An ideal society is at best a pipe dream. Utopian visions tend to neglect the realities of humanity. The world contains too many people with too many divergent ideas about what is good or moral or proper. What may appear to be ideal to a citizen of Bucyrus, Kansas would be foreign to a citizen of Agartala, India. The same ideal could be an anathema to a radical Islamic. Why this difficulty? C.S. Lewis (christian apologist, chair of Medieval and Renaissance Literature at Cambridge) shows in “Illustrations of the Tao” that there is a Natural Law that seems to be common to all civilizations. (Lewis, 1965)
To establish what I consider an ideal society I must first lay some ground rules, some axioms that pertain to any society. Firstly, the role of government. Let us turn to John Locke. “According to Lockeans, a political morality is rights-based and the proper role of the legitimate state is to protect rights and address rights violations.” (Hinman, 2006, p219) There is no distinction between races, ethnic groups, or religions. A society that bases its laws on the total or partial exclusion of any of these groups can in no way be considered ideal. What makes them correct? Secondly, the role of citizens. An ideal citizen must consider the rights of others. No crying movie in a crowded firehouse just to express your freedom of speech. (Do they show movies in crowded firehouses?) Can we do that? Of course the question arises, where do these ideals for our future society come from? It depends on whether there are any “universal” rules. To quote a famous Shakespeare line from Hamlet, “Aye, there’s the rub”. By adhering to these common laws, which basically fall back to the Golden Rule of Christianity, Buddhism, Jainism, and Confucianism among others, my ideal society would respect and appreciate the rights of others, would work together for the common good and actively seek justice. In seems as though all examples in the text deal almost exclusively with questions of race, reparations and reconciliation. Now these are important in themselves but are not an issue in my ideal society because the nature of its members renders the questions of race, gender, etc as non-existent. Can we achieve this goal? Now, there is one big problem, human nature. To achieve an ideal society one needs to change the human nature of all but saints. I am not holding my breath.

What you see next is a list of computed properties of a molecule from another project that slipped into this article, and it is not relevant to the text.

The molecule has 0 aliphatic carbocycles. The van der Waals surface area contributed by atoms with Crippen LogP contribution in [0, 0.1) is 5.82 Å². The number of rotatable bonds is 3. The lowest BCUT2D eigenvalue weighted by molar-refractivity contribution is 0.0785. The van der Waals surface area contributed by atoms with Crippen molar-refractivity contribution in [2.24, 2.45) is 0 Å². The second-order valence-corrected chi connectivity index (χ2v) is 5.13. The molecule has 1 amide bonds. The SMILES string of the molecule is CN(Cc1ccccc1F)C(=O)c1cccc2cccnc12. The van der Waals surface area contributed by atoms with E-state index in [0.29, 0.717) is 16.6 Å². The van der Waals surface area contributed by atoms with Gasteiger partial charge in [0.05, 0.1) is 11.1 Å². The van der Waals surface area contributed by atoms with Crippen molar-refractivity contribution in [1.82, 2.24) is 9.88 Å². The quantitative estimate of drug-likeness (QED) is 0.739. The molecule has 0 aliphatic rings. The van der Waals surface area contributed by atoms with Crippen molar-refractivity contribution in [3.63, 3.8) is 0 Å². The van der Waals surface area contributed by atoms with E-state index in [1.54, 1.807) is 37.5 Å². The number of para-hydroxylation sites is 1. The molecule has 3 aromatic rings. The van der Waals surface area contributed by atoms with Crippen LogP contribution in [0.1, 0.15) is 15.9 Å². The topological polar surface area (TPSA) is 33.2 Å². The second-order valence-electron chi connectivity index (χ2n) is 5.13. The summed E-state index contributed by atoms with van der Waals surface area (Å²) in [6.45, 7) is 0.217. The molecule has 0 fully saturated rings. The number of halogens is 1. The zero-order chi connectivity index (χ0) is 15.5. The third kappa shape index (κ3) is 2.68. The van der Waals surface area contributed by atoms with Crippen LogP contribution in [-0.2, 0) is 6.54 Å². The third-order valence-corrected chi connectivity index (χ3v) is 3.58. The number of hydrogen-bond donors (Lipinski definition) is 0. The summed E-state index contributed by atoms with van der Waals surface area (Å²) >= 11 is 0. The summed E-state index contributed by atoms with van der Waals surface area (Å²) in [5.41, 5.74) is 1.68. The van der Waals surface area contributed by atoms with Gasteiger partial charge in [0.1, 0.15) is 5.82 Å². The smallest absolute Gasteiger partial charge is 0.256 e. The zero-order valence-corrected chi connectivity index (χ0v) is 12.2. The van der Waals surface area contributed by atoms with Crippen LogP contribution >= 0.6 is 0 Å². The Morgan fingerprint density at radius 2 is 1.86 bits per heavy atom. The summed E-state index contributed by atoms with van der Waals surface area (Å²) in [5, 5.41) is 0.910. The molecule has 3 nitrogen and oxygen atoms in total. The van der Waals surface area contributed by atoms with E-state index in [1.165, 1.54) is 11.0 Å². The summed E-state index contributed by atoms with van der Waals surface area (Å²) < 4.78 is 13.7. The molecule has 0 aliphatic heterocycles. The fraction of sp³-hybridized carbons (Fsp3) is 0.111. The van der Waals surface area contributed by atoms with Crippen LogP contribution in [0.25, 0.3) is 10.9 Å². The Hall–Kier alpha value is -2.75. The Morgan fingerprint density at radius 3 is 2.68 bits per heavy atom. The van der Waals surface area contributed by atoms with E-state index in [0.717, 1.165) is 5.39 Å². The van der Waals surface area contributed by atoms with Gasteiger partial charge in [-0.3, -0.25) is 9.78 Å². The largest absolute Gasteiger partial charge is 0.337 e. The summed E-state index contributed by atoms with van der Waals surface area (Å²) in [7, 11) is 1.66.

Hinman, Lawrence M. Contemporary Moral Issues. Upper Saddle River, NJ: Prentice- Hall, 2006. 219. Print.
Lewis, Clive S. The Abolition of Man. 7th ed. New York, NY: Macmillan, 1965. 95-121. Print.